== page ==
By Alison Mitchell
In the two years since the COVID-19 pandemic hit the United States, many people have taken solace in nature and developed a deeper appreciation for wildlife.
One bright side to spending more time isolating at home has been the chance to observe more birds in our own backyards and neighborhoods.
If you are among those who have developed a fascination with our feathered friends, why not join like-minded people around the world in collecting data on their locations and numbers?
This year is the 25th anniversary of the Great Backyard Bird Count, to be held Feb. 18-21.
Bird watchers of all skill levels are invited to join the count so “their” birds become part of a massive database used by scientists to track changes in bird populations over time.
The Great Backyard Bird Count is jointly sponsored by the Cornell Lab of Ornithology, the National Audubon Society and Birds Canada.
“Birds tell us how our environment and climate are changing,” explains Chad Wilsey, chief scientist at the National Audubon Society. “By joining the Great Backyard Bird Count, participants can contribute valuable data that helps scientists better understand our surroundings. Together we can use this information to better protect birds and the places they need.”
It’s easy to join the bird count. You don’t need expertise in bird identification; there is a free smartphone app called Merlin that is amazingly accurate at helping to identify bird species.
When you spot a bird you don’t recognize, Merlin will ask a series of questions about the bird’s size, coloring, location and behavior, then suggest a list (with photos) of possible matches.
And you don’t even need to have a backyard. Participants living in apartments can simply pick a place – perhaps a neighborhood park – where they can observe birds for at least 15 minutes.
Launched in 1998, the Great Backyard Bird Count was the first online citizen science project to collect data on wild birds and display results in near real time.
In 2013, bird counters around the globe began entering bird count data into eBird, the largest online biodiversity related citizen science project.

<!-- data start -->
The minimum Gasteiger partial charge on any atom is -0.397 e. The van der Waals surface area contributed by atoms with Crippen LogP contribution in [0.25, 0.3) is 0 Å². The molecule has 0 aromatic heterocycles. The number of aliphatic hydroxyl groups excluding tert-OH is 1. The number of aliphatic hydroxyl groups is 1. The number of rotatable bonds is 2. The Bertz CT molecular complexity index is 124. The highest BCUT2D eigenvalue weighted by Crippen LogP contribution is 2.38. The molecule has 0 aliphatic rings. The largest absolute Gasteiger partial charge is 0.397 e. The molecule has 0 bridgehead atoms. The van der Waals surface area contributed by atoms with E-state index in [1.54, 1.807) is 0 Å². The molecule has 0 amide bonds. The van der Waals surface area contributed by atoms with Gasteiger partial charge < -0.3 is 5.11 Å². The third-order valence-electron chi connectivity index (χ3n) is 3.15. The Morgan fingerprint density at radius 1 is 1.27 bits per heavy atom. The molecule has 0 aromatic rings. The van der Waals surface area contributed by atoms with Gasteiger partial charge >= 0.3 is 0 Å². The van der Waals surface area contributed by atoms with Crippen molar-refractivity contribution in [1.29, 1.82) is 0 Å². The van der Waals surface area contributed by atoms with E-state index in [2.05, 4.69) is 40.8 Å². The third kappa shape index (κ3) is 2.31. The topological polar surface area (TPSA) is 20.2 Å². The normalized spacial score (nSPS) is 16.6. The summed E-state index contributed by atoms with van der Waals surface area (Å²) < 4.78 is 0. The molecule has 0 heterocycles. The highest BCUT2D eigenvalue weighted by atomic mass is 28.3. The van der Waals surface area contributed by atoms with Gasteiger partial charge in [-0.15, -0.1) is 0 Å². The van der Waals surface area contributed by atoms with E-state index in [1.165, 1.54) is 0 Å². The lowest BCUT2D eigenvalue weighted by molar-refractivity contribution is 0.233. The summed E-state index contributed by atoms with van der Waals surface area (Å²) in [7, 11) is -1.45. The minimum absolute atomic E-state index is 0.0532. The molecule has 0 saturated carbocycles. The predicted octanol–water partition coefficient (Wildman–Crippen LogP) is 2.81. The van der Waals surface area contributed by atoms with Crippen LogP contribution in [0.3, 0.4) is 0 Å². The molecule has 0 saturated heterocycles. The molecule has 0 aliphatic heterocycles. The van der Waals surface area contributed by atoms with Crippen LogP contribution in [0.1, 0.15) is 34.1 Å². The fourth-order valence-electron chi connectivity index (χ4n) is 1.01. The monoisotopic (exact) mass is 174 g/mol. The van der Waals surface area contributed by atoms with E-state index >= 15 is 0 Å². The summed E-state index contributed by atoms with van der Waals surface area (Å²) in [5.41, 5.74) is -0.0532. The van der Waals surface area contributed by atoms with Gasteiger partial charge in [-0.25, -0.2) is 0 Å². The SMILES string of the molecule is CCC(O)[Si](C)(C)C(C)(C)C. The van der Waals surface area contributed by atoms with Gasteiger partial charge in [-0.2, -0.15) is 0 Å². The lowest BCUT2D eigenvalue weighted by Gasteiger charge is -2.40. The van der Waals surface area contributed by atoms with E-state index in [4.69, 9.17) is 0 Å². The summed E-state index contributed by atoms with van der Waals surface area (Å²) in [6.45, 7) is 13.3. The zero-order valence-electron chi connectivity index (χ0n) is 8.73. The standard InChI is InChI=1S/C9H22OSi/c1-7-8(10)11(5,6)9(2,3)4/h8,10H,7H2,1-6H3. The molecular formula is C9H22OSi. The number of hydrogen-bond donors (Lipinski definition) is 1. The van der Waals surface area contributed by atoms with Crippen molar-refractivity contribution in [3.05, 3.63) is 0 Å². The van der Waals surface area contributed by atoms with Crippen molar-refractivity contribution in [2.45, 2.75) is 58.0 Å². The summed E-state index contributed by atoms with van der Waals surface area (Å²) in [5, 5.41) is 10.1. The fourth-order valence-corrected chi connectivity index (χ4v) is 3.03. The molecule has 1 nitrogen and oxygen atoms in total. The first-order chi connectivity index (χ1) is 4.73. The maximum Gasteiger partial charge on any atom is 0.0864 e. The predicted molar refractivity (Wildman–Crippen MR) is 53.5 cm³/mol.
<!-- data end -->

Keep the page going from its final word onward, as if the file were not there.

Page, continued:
With the addition of the Merlin app in 2021, even more people got hooked on watching and counting birds.
Thanks to advances in technology and more people sticking close to home, a record number of participants joined the Great Backyard Bird Count in 2021.
The official tally: More than 300,000 people from 190 countries submitted 379,726 eBird checklists and 479,842 Merlin Bird identifications, reporting an impressive total of 6,436 different bird species.
The United States led in bird count participation, followed by Canada, India, Spain and the United Kingdom.
Photo submissions also skyrocketed in 2021. Beautiful bird images from around the world were snapped over the count weekend, totaling more than 150,000 submissions in four days.
This year, organizers are hoping even more bird lovers will get outside and join the fun.
“The Great Backyard Bird Count is about the birds, but it’s also about the people,” said David Bonter, the Cornell Lab’s co-director at the Center for Engagement in Science and Nature.
“It’s clear from scientific studies that getting outdoors or connecting with nature, even watching or listening to birds from home, does people a lot of good,” Bonter said.
Here in New Jersey, there is the potential to count a large number of winter species over the four-day period.
Common backyard feeder birds include chickadees, cardinals, finches, sparrows, woodpeckers and nuthatches.
Near rivers and marshes, counters may see ducks, great blue herons and bald eagles.
Bird watchers living near the ocean and bays could see a variety of gulls, terns, sandpipers and loons.
Will a flock of wintering siskins or crossbills show up to your feeder? Or will you uncover a barnacle or pink-footed goose among the flocks of ubiquitous Canada geese? Part of the fun for many is seeking the less common species.
Want to learn more about the bird count? The Great Backyard Bird Count website is full of tools and information to help new and returning birders; visit www.birdcount.org/
On Feb. 16 from 2-3 p.m. there will be a free webinar about how to participate in the count. To register, go to https://dl.allaboutbirds.org/gbbc22-fb-livestream
For more step-by-step instructions, go to:
• Merlin Bird ID app: www.birdcount.org/merlin-bird-id-app/
• eBird Mobile app: www.birdcount.org/ebird-mobile-app/
• eBird on a computer: www.birdcount.org/ebird-on-computer
Alison Mitchell is a co-executive director of New Jersey Conservation Foundation, Far Hills. She may be reached at email@example.com